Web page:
Leptomeningeal biopsy shows tumor cells with sharply defined cell borders, clear cytoplasm, and rounded nuclei consistent with an oligodendroglioma
© Copyright Policy - open-access
Related In: Results  -  Collection

License
Show All Figures
getmorefigures.php?uid=PMC5036331&req=5

Figure 4: Leptomeningeal biopsy shows tumor cells with sharply defined cell borders, clear cytoplasm, and rounded nuclei consistent with an oligodendroglioma
Mentions: The case reported here is a child who was born by normal vaginal delivery in a tertiary care hospital with uneventful birth history. The child was asymptomatic till 2 years of age when he presented to the hospital with one episode of simple partial seizure, for which an MRI was done in March 2013 [Figure 1]. The MR findings were mildly dilated ventricles with periventricular T2 hyperintensity representing interstitial edema and prominent tiny cysts along the cerebellar folia. The principal diagnosis of neurocysticercosis was considered. The child was started on anticonvulsant therapy and albendazole for 7 days. Follow-up MRI after 1 month [Figure 2] showed progressive communicating moderate hydrocephalus with periventricular CSF seepage and diffuse leptomeningeal enhancement along the tentorium, prepontine, quadrigeminal and ambient cisterns, with increase in the number of cerebellar cystic lesions. Tuberculous meningitis with communicating hydrocephalus was considered as the primary diagnosis because of the endemicity. Other differentials included leptomeningeal tumor spread and cysticercal meningitis. CSF analysis was nondiagnostic for the nature of leptomeningeal disease and showed glucose 50 mg/dl, protein 58 mg/dl, 97 RBCs/mm3, 12 nucleated cells/mm3 (36% lymphocytes, 58% monocytes, and 6% macrophages) with negative gram stain, acid fast bacilli stain, and cryptococcal antigen. CSF cultures for bacteria and fungi were negative. Cytologic studies did not reveal a neoplastic process. During the course of illness, the child's mother noticed regression of certain previously attained milestones, such as inability to walk and loss of head control. Gradually, the frequency of seizures increased to every 10-12 days. Since the clinical status continued deteriorating, ventriculoperitoneal (VP) shunting was performed to relieve the hydrocephalus. A follow-up contrast MRI brain and spine in June 2013 [Figure 3] showed resolution of hydrocephalus and appearance of multiple new T2-hyperintense small cystic lesions predominantly in the infratentorial region, and also involving the lateral ventricles, cerebral sulci, and the entire spinal canal. MR spectroscopy at TE 135 showed increased lactate and decreased NAA peaks. No significantly elevated choline peak was noted. Leptomeningeal biopsy [Figure 4] showed tumor cells with sharply defined cell borders, clear cytoplasm, and rounded nuclei, consistent with an oligodendroglioma (WHO grade II). The pathologic specimens were negative for 1p or 19q chromosomal deletions, pointing to the diagnosis of PLO. Patient expired despite intensive treatment.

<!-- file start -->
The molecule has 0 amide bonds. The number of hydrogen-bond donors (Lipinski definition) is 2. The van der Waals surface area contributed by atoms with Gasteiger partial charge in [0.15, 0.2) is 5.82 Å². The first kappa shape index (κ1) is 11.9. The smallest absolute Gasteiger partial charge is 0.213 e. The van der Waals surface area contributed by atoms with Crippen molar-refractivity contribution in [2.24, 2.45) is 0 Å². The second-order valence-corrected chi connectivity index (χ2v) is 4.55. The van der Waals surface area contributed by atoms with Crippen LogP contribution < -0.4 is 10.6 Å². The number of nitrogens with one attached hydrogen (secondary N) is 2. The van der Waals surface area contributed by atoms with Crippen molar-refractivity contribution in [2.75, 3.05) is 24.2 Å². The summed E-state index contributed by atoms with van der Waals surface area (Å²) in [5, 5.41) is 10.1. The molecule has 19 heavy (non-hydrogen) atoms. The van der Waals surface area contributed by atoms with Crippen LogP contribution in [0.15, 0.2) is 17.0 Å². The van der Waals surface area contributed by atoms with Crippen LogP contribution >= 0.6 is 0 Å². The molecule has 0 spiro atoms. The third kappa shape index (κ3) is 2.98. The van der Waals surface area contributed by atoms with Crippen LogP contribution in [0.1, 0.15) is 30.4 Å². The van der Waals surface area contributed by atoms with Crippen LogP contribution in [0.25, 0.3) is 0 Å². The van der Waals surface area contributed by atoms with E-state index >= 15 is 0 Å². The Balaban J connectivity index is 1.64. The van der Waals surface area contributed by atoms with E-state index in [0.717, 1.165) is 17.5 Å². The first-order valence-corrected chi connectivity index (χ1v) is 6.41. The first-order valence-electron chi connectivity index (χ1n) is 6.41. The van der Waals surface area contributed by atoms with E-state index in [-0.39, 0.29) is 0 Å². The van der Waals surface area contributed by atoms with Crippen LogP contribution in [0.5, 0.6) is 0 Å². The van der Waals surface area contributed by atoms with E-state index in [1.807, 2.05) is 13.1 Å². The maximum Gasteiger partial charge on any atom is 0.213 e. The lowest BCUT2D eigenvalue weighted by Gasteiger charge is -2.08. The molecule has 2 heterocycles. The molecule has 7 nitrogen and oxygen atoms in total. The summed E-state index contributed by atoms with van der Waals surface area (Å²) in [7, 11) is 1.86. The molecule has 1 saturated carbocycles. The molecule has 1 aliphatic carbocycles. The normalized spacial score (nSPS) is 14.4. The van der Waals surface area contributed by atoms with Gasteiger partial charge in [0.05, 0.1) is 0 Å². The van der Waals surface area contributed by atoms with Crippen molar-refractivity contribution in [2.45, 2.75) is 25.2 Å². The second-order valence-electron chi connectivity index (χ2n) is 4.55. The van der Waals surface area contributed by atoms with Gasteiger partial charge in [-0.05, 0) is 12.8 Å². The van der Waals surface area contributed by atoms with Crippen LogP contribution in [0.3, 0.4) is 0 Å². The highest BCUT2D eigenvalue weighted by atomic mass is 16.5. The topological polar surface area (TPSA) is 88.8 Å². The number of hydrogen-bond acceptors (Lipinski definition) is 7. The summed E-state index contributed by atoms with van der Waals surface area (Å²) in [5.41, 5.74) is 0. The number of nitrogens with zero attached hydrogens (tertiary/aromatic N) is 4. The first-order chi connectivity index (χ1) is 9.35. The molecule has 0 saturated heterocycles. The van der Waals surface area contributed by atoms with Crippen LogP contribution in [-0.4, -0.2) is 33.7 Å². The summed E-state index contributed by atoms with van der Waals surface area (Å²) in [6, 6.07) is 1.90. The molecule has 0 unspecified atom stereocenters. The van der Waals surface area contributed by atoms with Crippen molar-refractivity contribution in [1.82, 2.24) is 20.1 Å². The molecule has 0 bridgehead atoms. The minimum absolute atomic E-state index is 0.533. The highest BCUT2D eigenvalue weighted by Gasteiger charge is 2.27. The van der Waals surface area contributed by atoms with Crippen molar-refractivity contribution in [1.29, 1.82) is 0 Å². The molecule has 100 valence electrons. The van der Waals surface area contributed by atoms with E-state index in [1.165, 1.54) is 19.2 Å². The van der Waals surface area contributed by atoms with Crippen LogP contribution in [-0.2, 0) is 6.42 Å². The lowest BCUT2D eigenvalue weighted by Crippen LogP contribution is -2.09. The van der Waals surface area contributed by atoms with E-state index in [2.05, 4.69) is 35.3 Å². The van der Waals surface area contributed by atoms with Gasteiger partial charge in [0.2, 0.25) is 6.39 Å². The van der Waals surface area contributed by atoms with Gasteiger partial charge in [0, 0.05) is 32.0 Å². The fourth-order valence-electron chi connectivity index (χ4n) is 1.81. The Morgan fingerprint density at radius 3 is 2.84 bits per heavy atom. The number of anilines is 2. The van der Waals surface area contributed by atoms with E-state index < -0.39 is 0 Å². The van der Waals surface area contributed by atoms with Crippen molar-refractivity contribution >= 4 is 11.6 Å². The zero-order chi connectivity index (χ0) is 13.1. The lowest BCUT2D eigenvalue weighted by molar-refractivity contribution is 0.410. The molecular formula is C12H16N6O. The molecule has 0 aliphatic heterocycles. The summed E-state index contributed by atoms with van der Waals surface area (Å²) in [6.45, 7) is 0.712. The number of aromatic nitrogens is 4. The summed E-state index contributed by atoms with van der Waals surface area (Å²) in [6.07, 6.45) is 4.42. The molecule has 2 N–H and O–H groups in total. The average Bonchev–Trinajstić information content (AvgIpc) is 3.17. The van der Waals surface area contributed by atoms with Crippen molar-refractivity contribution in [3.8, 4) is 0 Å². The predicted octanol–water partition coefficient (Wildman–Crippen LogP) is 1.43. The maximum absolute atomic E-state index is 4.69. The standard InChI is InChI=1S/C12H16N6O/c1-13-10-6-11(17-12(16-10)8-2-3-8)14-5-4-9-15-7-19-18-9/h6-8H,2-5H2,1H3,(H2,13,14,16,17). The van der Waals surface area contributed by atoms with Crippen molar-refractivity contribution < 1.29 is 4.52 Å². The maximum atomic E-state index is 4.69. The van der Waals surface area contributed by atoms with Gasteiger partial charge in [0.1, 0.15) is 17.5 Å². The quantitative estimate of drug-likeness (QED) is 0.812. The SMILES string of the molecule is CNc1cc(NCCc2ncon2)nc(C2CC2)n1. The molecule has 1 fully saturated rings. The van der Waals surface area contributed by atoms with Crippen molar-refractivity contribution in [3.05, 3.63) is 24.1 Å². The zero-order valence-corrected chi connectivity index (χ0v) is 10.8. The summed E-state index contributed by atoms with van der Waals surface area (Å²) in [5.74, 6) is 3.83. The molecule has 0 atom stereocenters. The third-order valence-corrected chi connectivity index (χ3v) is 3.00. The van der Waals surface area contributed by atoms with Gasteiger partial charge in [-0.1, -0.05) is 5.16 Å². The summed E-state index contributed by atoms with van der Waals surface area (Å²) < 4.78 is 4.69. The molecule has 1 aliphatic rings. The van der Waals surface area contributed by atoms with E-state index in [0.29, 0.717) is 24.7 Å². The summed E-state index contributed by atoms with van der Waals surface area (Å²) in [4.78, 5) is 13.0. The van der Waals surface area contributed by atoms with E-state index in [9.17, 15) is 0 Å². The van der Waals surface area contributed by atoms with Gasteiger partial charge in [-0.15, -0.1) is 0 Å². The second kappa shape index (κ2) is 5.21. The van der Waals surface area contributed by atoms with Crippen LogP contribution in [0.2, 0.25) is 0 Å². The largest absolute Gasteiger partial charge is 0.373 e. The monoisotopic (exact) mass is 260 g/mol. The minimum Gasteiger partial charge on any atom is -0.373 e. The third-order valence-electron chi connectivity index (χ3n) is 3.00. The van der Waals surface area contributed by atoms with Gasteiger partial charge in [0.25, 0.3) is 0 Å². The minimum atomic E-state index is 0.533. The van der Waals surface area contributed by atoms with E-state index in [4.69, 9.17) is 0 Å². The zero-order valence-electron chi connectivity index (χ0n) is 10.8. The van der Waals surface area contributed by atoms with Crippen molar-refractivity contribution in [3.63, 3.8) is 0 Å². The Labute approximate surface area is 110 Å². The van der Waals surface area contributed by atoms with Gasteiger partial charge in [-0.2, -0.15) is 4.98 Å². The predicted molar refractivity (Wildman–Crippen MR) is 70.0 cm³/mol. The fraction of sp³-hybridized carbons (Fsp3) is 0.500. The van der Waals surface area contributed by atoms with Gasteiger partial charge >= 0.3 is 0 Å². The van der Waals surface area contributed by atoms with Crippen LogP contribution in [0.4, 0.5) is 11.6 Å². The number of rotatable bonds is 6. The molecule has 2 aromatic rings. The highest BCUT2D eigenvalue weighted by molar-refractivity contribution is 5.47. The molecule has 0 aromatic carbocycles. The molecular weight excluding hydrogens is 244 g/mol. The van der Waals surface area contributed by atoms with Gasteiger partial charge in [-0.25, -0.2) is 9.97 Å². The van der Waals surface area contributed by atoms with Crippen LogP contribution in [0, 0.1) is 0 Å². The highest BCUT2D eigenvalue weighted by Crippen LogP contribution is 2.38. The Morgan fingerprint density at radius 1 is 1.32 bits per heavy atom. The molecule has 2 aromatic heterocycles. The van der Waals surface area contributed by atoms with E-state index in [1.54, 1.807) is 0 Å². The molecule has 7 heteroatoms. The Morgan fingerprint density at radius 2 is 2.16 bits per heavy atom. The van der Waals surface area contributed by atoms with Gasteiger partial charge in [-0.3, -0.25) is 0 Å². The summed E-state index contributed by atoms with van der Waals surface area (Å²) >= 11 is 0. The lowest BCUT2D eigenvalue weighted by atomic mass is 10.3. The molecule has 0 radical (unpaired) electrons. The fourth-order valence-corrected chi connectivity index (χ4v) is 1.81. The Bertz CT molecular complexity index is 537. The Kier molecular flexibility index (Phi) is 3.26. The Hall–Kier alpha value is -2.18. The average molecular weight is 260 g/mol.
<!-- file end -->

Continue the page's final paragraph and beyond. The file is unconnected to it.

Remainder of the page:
View Article: PubMed Central - PubMed

ABSTRACT

Primary leptomeningeal oligodendrogliomatosis (PLO) is a rare low-grade intracranial and spinal canal subarachnoid neoplasm without an obvious primary neoplasm in the brain or spinal cord parenchyma. We present here the serial progression of radiological findings of this rare disease in a 2-year-old male child whose clinical status deteriorated over a period of 4 months with the main complaint of partial seizures. During this period, the MR findings progressed from mild hydrocephalus with minimal leptomeningeal enhancement to leptomeningeal multiple cystic lesions in the entire neuraxis including the spine.

No MeSH data available.


Related in: MedlinePlus